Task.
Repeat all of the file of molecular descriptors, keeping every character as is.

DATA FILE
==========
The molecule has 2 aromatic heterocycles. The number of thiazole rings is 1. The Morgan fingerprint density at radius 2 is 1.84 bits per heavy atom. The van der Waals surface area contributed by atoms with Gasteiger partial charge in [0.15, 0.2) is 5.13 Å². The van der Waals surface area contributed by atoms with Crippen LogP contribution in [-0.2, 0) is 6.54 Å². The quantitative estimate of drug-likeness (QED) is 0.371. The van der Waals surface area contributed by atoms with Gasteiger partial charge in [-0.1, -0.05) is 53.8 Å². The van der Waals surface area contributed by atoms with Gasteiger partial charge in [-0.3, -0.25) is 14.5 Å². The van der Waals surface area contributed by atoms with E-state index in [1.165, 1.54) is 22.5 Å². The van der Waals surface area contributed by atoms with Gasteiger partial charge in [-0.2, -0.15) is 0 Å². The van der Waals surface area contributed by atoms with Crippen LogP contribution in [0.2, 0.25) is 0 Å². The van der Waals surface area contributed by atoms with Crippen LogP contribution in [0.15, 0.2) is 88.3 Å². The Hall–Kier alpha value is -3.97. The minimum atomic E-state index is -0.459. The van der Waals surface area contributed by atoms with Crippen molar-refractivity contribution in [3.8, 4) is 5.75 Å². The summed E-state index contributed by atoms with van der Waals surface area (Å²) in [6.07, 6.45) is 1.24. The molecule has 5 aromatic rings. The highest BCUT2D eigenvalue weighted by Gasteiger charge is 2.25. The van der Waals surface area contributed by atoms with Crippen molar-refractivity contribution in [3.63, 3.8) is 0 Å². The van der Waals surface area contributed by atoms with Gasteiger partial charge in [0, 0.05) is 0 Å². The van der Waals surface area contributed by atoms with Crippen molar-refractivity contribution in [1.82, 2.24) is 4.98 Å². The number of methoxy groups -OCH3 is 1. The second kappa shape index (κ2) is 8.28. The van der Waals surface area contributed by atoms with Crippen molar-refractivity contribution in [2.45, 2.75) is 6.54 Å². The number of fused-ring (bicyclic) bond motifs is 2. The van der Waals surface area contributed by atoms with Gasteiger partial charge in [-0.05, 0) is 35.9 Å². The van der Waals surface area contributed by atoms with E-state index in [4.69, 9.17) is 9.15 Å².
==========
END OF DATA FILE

The molecule has 2 aromatic heterocycles. The number of thiazole rings is 1. The Morgan fingerprint density at radius 2 is 1.84 bits per heavy atom. The van der Waals surface area contributed by atoms with Gasteiger partial charge in [0.15, 0.2) is 5.13 Å². The van der Waals surface area contributed by atoms with Crippen LogP contribution in [-0.2, 0) is 6.54 Å². The quantitative estimate of drug-likeness (QED) is 0.371. The van der Waals surface area contributed by atoms with Gasteiger partial charge in [-0.1, -0.05) is 53.8 Å². The van der Waals surface area contributed by atoms with Gasteiger partial charge in [-0.3, -0.25) is 14.5 Å². The van der Waals surface area contributed by atoms with E-state index in [1.165, 1.54) is 22.5 Å². The van der Waals surface area contributed by atoms with Gasteiger partial charge in [-0.2, -0.15) is 0 Å². The van der Waals surface area contributed by atoms with Crippen LogP contribution in [0.2, 0.25) is 0 Å². The van der Waals surface area contributed by atoms with Crippen LogP contribution in [0.15, 0.2) is 88.3 Å². The Hall–Kier alpha value is -3.97. The minimum atomic E-state index is -0.459. The van der Waals surface area contributed by atoms with Crippen molar-refractivity contribution in [3.8, 4) is 5.75 Å². The summed E-state index contributed by atoms with van der Waals surface area (Å²) in [6.07, 6.45) is 1.24. The molecule has 5 aromatic rings. The highest BCUT2D eigenvalue weighted by Gasteiger charge is 2.25. The van der Waals surface area contributed by atoms with Crippen molar-refractivity contribution in [3.63, 3.8) is 0 Å². The van der Waals surface area contributed by atoms with Gasteiger partial charge in [0, 0.05) is 0 Å². The van der Waals surface area contributed by atoms with Crippen molar-refractivity contribution in [1.82, 2.24) is 4.98 Å². The number of methoxy groups -OCH3 is 1. The second kappa shape index (κ2) is 8.28. The van der Waals surface area contributed by atoms with Crippen molar-refractivity contribution in [2.45, 2.75) is 6.54 Å². The number of fused-ring (bicyclic) bond motifs is 2. The van der Waals surface area contributed by atoms with Gasteiger partial charge in [-0.05, 0) is 35.9 Å². The van der Waals surface area contributed by atoms with E-state index in [4.69, 9.17) is 9.15 Å².